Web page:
Manic Street Preachers: Journal For Plague Lovers

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by Mark Edwards

(Four stars out of five)

One of rock music's most famous commandments is "Don't look back". But, what the hell, rules are there to be broken. In the early 1990s, the Manics were known for breaking rules. We don't think of the modern version of the band in the same way - they're a bit safe now, a bit solid - but following the success of 2007's return-to-form Send Away the Tigers, today's Manics have decided they will attempt to relive their glorious youth. The catalyst is a notebook full of lyrics that former band-mate Richey Edwards left with them shortly before he disappeared. The band have handled this tragedy with dignity, and waited until Edwards was officially declared dead, last year, before turning these words into songs. Having done so, they went for broke and slapped a Jenny Saville painting on the cover, deliberately evoking comparisons with 1994's The Holy Bible, their best album. It's both arrogant (this is as good as anything we've done) and rather humble (we're only this good with Richey). More to the point, it rocks. Great riff follows great riff as we remember how much fun it is listening to James Dean Bradfield trying to fit Edwards's complex lyrics into hummable tunes.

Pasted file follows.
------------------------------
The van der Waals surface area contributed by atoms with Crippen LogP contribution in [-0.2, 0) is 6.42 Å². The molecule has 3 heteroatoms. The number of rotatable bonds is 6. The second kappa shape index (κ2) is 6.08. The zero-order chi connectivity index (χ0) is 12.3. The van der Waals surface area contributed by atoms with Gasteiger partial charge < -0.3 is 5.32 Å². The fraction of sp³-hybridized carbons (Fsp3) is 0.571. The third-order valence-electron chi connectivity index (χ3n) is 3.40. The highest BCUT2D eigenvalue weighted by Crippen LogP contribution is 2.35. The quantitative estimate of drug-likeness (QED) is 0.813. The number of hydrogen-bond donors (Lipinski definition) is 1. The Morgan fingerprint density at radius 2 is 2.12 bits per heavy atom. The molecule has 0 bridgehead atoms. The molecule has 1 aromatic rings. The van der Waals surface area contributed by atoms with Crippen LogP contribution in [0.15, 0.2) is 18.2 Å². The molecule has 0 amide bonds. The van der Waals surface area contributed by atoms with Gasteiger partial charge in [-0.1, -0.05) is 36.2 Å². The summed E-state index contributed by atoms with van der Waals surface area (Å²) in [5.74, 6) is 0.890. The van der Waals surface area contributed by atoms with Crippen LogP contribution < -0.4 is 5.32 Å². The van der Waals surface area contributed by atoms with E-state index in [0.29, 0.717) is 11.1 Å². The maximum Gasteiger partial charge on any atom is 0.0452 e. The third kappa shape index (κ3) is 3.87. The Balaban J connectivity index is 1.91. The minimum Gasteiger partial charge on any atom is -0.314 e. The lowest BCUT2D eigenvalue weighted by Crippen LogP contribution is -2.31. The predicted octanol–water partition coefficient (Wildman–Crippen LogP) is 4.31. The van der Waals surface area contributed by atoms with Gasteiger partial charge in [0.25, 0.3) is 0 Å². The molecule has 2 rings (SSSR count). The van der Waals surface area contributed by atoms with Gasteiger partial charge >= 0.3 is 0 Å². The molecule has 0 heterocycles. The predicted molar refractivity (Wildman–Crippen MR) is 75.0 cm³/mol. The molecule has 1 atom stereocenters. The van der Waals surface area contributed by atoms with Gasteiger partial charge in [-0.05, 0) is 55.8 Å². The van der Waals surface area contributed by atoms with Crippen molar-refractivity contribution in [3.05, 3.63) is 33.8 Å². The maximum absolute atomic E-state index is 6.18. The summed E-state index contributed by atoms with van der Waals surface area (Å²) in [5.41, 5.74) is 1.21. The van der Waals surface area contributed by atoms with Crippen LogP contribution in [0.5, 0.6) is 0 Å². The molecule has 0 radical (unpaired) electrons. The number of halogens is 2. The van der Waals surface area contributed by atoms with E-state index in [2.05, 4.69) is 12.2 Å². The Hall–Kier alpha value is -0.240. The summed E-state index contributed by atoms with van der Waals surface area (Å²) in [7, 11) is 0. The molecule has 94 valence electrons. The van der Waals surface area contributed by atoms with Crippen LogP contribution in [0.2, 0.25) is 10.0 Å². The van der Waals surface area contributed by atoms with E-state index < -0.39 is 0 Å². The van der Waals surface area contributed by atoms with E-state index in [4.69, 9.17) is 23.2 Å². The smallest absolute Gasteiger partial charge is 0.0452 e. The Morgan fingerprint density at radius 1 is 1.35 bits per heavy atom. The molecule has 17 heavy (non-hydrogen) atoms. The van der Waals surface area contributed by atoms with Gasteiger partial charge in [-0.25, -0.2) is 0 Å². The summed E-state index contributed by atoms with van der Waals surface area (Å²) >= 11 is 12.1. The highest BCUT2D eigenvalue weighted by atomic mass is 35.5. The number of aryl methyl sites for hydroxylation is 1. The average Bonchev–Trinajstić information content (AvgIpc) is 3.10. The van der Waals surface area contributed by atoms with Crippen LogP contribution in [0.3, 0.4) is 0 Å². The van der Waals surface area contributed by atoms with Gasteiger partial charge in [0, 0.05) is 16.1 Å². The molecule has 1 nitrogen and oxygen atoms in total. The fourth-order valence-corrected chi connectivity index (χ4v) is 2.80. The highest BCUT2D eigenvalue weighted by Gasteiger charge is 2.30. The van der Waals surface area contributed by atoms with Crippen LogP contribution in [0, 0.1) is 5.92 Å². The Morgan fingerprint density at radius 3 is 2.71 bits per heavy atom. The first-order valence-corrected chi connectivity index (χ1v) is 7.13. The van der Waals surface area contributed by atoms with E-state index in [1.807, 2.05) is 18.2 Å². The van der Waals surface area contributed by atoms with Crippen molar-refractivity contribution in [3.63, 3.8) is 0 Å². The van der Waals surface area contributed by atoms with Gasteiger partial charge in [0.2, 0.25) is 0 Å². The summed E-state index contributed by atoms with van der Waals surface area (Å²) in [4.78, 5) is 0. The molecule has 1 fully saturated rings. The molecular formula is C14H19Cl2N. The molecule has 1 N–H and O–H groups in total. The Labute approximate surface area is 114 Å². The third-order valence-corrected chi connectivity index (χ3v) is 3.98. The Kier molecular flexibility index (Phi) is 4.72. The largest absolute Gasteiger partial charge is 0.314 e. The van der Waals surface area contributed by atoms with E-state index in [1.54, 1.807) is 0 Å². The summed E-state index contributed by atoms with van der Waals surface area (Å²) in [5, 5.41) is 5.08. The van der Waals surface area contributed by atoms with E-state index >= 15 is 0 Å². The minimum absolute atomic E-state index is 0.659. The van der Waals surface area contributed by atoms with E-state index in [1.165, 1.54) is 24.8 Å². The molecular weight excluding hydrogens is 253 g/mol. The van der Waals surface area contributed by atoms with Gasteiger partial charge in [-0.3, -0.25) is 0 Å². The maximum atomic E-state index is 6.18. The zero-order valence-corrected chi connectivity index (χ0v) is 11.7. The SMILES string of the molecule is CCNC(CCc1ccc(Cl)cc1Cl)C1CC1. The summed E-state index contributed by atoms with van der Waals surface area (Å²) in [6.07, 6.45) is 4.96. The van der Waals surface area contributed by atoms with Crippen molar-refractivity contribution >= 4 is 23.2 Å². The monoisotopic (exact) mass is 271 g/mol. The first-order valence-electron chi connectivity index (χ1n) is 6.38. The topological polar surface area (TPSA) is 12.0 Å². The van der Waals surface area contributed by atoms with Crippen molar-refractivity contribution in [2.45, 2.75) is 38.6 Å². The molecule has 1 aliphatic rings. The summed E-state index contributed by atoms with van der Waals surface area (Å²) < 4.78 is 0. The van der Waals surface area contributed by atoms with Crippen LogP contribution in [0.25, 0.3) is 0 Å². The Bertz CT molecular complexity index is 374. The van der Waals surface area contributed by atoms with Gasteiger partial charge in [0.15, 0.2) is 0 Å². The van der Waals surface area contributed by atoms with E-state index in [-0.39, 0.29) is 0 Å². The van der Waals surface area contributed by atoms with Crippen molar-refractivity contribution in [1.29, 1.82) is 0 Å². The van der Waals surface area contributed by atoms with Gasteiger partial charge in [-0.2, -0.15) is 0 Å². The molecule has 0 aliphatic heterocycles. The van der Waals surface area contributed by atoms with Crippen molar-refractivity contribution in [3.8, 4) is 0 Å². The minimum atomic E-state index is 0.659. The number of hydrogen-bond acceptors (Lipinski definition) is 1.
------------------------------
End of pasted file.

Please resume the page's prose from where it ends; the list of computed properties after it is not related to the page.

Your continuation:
It ends quietly. Nicky Wire provides fittingly uncertain vocals on William's Last Words, which hindsight turns into Edwards's suicide note. It's a touching end to a triumphant album.

Columbia 88697520582

[Originally published: The Sunday Times, 10 May 2009]